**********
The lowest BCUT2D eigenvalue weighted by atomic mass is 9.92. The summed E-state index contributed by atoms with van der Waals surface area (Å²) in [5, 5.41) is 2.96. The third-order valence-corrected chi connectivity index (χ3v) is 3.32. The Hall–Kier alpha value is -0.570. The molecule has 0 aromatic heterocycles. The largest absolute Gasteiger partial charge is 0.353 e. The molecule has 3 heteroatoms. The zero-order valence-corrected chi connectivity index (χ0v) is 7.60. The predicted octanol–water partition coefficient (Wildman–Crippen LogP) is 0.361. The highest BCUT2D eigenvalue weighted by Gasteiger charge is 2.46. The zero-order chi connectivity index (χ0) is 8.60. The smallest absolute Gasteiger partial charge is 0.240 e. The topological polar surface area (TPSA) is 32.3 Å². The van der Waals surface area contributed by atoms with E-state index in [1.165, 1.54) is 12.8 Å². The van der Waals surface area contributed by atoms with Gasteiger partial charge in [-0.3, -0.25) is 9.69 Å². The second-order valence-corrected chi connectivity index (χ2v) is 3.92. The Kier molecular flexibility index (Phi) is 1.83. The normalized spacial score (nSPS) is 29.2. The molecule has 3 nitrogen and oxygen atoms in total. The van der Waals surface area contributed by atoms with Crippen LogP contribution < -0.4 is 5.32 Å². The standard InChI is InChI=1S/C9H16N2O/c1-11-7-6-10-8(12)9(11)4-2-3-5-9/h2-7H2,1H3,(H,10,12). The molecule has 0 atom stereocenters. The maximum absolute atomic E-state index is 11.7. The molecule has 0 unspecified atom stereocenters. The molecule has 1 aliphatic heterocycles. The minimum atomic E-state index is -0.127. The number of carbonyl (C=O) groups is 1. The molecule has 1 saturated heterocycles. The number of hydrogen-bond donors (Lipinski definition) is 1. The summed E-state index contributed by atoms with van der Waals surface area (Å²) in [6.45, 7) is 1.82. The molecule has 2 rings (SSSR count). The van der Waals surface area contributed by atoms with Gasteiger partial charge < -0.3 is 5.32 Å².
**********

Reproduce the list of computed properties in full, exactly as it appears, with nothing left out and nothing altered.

The lowest BCUT2D eigenvalue weighted by atomic mass is 9.92. The summed E-state index contributed by atoms with van der Waals surface area (Å²) in [5, 5.41) is 2.96. The third-order valence-corrected chi connectivity index (χ3v) is 3.32. The Hall–Kier alpha value is -0.570. The molecule has 0 aromatic heterocycles. The largest absolute Gasteiger partial charge is 0.353 e. The molecule has 3 heteroatoms. The zero-order valence-corrected chi connectivity index (χ0v) is 7.60. The predicted octanol–water partition coefficient (Wildman–Crippen LogP) is 0.361. The highest BCUT2D eigenvalue weighted by Gasteiger charge is 2.46. The zero-order chi connectivity index (χ0) is 8.60. The smallest absolute Gasteiger partial charge is 0.240 e. The topological polar surface area (TPSA) is 32.3 Å². The van der Waals surface area contributed by atoms with E-state index in [1.165, 1.54) is 12.8 Å². The van der Waals surface area contributed by atoms with Gasteiger partial charge in [-0.3, -0.25) is 9.69 Å². The second-order valence-corrected chi connectivity index (χ2v) is 3.92. The Kier molecular flexibility index (Phi) is 1.83. The normalized spacial score (nSPS) is 29.2. The molecule has 3 nitrogen and oxygen atoms in total. The van der Waals surface area contributed by atoms with Crippen LogP contribution < -0.4 is 5.32 Å². The standard InChI is InChI=1S/C9H16N2O/c1-11-7-6-10-8(12)9(11)4-2-3-5-9/h2-7H2,1H3,(H,10,12). The molecule has 0 atom stereocenters. The maximum absolute atomic E-state index is 11.7. The molecule has 0 unspecified atom stereocenters. The molecule has 1 aliphatic heterocycles. The minimum atomic E-state index is -0.127. The number of carbonyl (C=O) groups is 1. The molecule has 1 saturated heterocycles. The number of hydrogen-bond donors (Lipinski definition) is 1. The summed E-state index contributed by atoms with van der Waals surface area (Å²) in [6.45, 7) is 1.82. The molecule has 2 rings (SSSR count). The van der Waals surface area contributed by atoms with Gasteiger partial charge < -0.3 is 5.32 Å².